> designed for the purpose of providing document markup.
I remember. I also remember there have been people arguing all along (back into the mid-90s, at least) that this document-centric approach has been totally unsuitable for a broader platform.
And yet, it's been more successful at delivering applications to the widest possible audience than any other platform. Why is that?
Enumerate all the features of the web you can think of that have enabled it to explode and thrive compared to networked applications and the popular VMs of the last 20 years. Then explain why you're certain that having a VM instead of a browser act wouldn't erode those advantages.
(This is the most important part of my comment. Feel free to ignore the rest.)
> HTML has fallen over in this context;
> the DOM is ill-suited towards standard
> re-usable UI widget programming,
I don't think the evidence is on the side of your claims. Given the sheer number of web pages and apps out there vs the number of desktop apps, the widgets built in to HTML are more widely used and re-used than most desktop API widgets, and the sheer proliferation of derived DOM-composite UI elements out there (particularly contrasted to the desktop) belies any claim of unsuitability for use: DOM elements are creatively styled and glommed together with a regularity that dwarfs anything from the desktop world.
> JS is frustrating for building large applications
How so? There are plenty of developers out there who've found that if you embrace the features the language and most runtimes offer, it isn't any more difficult to build large systems with it than any other language. Though despite that, the language seems poised to embrace some of the features from others if for no other reason than to make developers who already know another language more comfortable.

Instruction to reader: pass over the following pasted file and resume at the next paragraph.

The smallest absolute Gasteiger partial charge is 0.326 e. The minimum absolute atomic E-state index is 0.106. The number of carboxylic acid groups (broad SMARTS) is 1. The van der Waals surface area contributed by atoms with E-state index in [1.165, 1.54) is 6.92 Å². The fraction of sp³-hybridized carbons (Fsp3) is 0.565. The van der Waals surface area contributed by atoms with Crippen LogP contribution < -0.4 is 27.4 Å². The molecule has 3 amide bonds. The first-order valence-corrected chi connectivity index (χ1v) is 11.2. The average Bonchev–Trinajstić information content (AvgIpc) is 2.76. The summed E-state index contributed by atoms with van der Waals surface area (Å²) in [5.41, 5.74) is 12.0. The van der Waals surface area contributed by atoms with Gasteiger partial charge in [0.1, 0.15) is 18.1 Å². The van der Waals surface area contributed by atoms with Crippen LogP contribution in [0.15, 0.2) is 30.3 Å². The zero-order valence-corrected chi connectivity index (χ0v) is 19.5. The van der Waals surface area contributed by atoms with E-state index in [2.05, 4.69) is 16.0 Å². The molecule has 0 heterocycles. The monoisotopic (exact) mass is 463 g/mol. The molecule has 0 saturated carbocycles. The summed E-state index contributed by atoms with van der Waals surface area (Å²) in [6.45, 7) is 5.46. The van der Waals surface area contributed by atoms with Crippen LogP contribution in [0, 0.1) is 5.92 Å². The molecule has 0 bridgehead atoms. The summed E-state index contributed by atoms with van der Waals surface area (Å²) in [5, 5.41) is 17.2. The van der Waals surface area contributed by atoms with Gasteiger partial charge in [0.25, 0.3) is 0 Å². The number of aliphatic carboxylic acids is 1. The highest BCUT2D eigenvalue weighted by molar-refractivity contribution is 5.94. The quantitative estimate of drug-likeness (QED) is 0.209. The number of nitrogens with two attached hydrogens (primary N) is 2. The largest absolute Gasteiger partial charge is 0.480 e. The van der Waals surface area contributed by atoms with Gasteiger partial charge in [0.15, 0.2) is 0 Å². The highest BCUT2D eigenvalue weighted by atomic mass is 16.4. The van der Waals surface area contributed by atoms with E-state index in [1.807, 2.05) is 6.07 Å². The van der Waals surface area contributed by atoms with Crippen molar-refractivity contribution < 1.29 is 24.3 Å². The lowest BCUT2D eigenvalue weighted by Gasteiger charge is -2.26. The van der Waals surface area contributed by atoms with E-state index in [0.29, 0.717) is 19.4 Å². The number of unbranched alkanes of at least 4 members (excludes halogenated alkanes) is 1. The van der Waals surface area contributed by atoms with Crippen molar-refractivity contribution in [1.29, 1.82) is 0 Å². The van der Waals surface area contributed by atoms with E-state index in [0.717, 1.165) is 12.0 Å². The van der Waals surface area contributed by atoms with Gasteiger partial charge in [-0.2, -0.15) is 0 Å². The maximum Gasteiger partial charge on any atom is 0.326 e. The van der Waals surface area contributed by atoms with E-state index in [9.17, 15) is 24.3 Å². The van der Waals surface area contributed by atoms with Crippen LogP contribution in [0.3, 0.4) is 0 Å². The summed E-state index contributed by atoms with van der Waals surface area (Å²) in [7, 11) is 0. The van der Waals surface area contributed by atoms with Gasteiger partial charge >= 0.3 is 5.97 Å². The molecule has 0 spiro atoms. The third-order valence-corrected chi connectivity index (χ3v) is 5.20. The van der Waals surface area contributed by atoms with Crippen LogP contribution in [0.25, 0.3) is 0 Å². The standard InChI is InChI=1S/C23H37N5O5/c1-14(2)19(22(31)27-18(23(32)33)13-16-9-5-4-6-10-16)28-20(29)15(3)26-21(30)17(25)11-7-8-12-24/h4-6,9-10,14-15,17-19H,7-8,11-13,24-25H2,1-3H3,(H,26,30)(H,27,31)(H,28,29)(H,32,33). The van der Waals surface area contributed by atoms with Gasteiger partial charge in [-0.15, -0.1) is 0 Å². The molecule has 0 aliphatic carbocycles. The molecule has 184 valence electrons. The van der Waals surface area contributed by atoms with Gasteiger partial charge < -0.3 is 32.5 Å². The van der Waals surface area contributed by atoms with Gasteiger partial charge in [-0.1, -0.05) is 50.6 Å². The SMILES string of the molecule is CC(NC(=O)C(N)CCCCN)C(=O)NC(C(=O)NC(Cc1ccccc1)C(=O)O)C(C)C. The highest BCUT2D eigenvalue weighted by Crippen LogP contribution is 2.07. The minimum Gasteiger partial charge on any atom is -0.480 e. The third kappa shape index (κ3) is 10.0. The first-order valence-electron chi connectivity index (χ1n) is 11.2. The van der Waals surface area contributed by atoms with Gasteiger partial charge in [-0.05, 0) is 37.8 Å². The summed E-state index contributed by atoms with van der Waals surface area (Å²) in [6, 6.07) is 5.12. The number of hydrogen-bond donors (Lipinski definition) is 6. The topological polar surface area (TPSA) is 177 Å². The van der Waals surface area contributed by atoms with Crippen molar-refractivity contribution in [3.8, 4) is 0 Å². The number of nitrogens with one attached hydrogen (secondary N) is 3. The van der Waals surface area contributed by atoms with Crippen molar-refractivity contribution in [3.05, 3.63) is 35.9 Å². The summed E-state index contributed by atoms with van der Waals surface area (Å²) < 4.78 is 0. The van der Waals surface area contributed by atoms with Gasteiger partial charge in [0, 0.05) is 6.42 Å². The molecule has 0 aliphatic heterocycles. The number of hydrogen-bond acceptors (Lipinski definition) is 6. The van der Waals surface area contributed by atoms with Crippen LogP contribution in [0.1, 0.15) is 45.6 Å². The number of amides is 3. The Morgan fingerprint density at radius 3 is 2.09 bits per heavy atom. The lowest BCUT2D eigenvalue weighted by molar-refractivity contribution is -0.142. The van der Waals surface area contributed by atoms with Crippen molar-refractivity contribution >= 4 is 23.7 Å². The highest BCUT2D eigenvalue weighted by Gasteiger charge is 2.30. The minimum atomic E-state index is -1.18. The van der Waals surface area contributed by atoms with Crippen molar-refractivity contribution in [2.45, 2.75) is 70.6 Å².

> Moreover, Adobe Flash was not standardized
Standardized enough that the runtime was successfully targeted by a number of non-Adobe products.
> the documentation was sprawling and complex, and the bytecode format and libraries available changed significantly through the lifetime of the product.
And of course, our shiny new standard VM will avoid all these problems over its lifetime. ;)
> the performance profile is tremendously bad on mobile devices
It's actually better than I'd expect in a lot of cases, but it's true that it's not good enough for a lot of kinds of apps. But the language is not what's causing the problem, so adding other languages won't fix it, and might introduce other problems.
Well, that's at least part of the reason why we disagree. The list is longer, and includes (but may not be limited to):
* view source - up until minifiers, there wasn't anything happening on the client side that you couldn't see how it was done yourself.
* gentle learning curve - the entry level to simple web publishing was achievable for anybody who could transfer "view codes" style word-processing concepts to markup and manage file transfer client. A little learning or some copy and paste could take you up the next gentle step to limited scripting.
* Hypermedia nature of the platform - instead of applications being little silos that only interoperate with a relatively small number of apps from the same organization (or other organizations where they've made deals), hypermedia docs were a sprawling web of connections constantly pointing to other document-applications. If you'd dropped a perfect universal VM on every desktop in 1995, it's extremely unlikely things would have fallen out like this. It certainly didn't for the imperfect one.
A 1995 release means that the first statement is only defensible given the flexible nature of popular. The second statement is truer in decreasing terms through 2004 or so, when it bottoms out.
That's tangential, though. The real question is more along the lines of whether the web would be everything it is now if instead of passing around a single strain of fairly standardized (though expanding over time) markup, we instead were sending drawing instructions and collecting events. Or maybe even a single binary-encoded standard for abstracted document trees designed for optimal machine consumption, generated from various different applications or compiled from other document schemes.